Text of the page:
I’ve been a serious amateur singer since I met a choir director 20 years ago who taught me to read Renaissance polyphony. My ability to sight read the inner alto line with a voice that blends well ushered me into the fringes of the professional world of choral singing.
For the last year I have been singing in the choir of the Church of St. Francis of Assisi under the direction of Dr. Gwendolyn Toth. Gwen is an early music specialist who directs the group Artek. For 18 years she brought professional music to the 11:00 Mass on Sunday on 31st Street, with motets for Offertory and Communion and small orchestras for the great feasts of Christmas and Easter, as well as a free noontime concert series for tourists and midtown employess alike.
Just as I arrived at St. Francis, it seems that Gwen was being subtly and not so subtly pressured out by the pastor who had taken over two or three years ago. He prefers the sing-along hymns of Be Not Afraid to the glories of Byrd and Tallis.
And he has the power.
And so today was Gwen’s last day as director of music, bringing to an end an 18-year ministry. She invited back past singers who had moved on, and other singers she has met along the way. We were 40 strong, and the singing was transcendent.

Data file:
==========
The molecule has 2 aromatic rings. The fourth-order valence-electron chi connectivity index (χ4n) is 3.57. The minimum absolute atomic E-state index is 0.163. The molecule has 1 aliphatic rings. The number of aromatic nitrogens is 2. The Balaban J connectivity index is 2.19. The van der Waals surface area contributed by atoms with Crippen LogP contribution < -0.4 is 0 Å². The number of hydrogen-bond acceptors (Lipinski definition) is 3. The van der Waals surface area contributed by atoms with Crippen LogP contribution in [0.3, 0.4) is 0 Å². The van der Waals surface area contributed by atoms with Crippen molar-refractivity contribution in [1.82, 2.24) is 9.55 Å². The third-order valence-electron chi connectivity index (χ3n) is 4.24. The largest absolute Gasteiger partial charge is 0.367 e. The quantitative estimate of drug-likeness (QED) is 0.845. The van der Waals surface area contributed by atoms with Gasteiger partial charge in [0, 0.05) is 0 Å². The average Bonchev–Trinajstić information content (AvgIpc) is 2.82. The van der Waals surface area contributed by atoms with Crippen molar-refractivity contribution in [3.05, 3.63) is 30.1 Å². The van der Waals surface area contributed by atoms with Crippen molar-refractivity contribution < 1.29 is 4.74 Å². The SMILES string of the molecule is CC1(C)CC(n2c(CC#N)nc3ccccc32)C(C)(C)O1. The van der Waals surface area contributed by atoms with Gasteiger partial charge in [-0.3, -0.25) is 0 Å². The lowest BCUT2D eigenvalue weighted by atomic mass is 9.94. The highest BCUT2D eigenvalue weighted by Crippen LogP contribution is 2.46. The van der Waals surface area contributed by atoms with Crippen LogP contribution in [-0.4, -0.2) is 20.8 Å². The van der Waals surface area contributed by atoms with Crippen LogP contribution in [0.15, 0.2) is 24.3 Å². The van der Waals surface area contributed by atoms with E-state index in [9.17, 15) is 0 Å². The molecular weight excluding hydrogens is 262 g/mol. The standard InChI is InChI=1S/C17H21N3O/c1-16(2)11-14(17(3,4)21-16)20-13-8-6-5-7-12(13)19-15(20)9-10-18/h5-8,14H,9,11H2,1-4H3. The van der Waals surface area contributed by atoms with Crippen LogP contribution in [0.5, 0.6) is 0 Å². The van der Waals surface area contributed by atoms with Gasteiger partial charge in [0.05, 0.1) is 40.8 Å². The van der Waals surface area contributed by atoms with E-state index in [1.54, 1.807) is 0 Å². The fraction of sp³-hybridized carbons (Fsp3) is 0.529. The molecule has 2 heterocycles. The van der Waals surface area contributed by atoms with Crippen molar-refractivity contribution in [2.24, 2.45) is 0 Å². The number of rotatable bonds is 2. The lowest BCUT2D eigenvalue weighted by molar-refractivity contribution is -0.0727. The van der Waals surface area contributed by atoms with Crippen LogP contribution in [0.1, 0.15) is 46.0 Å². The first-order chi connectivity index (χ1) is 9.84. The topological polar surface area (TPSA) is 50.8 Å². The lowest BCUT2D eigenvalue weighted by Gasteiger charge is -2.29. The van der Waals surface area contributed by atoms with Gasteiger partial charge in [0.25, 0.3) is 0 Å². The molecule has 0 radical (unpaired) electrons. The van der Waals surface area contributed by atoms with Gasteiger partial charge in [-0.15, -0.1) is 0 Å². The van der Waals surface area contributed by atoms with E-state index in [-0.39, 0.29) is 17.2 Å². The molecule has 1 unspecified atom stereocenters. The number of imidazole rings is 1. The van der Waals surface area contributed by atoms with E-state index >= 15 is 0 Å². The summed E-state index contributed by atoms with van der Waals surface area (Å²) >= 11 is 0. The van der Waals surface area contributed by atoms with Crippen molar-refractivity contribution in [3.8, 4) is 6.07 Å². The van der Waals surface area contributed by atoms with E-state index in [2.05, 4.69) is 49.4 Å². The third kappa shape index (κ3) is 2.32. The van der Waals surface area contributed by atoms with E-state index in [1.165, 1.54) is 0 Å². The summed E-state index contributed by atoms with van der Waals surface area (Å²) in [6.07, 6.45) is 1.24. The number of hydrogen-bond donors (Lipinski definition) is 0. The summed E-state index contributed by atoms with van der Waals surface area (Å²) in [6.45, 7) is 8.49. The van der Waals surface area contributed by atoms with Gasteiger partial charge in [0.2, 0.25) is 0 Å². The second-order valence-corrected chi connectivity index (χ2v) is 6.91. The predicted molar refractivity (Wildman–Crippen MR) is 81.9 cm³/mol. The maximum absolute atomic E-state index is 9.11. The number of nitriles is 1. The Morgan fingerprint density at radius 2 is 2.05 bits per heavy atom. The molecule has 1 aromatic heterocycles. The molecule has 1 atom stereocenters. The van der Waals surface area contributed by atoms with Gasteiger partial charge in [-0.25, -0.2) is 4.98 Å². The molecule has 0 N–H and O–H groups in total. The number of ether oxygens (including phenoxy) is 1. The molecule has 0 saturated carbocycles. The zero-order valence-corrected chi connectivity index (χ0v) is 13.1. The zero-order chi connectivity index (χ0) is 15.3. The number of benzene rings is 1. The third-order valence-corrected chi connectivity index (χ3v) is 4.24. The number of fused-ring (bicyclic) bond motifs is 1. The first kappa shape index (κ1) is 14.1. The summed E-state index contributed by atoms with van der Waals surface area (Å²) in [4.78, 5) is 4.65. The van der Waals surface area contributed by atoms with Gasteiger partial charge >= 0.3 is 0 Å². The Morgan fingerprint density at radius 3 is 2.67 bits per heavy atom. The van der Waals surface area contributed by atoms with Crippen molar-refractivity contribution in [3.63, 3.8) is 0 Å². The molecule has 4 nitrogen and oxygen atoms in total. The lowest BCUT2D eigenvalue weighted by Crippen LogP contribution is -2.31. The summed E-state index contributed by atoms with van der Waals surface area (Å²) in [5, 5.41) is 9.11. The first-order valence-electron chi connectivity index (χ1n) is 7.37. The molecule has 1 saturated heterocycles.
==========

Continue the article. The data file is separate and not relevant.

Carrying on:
Palestrina’s Sicut Cervus was a prelude, with its lovely setting of Psalm 42 following the stag in the forest: "As the deer longs for flowing waters, so longs my soul for you, O God." Offertory was Stanford’s Beati quorum via (“blessed are the undefiled in the way, who walk in the law of the Lord”) with its exquisite 6-part dramatic chords that rang and rang in the vaulted space.
At communion was Elliot Z. Levine’s setting of the e.e.cummings poem, “i thank You God for this most amazing”—part swing, part spiritual, a pinch of Broadway.
The emotion that was surging through the singers about the end of this era poured out into the music, and the sound was alive with conviction and certainty. Simple sing-along hymns have a place in liturgy. And there are many Masses where that is the only music. But this one Mass, on Sunday, was special. It offered people an added dimension to grace. Music moves the heart in deeply mysterious ways—the genius of Renaissance polyphony, especially, has so many gifts to offer.
But only if the musicians and music are welcomed into the space.
After the recessional hymn, Gwen played those most spine-tingling chords in music history: the opening phrase to the Hallelujah Chorus.
The choral downbeat made my heart literally skip a beat it was so powerful. It’s a piece that professionals can sometimes mock because of its popularity and over-use. But not today. Today it was an explosion of group exuberance.
Gwen is a first-rate organist, and her playing was full and embellished.
The congregation was riveted in their places for this unexpected postlude, and they clapped and clapped and clapped.
It was a privilege to sing with such a group, and sad to witness its end.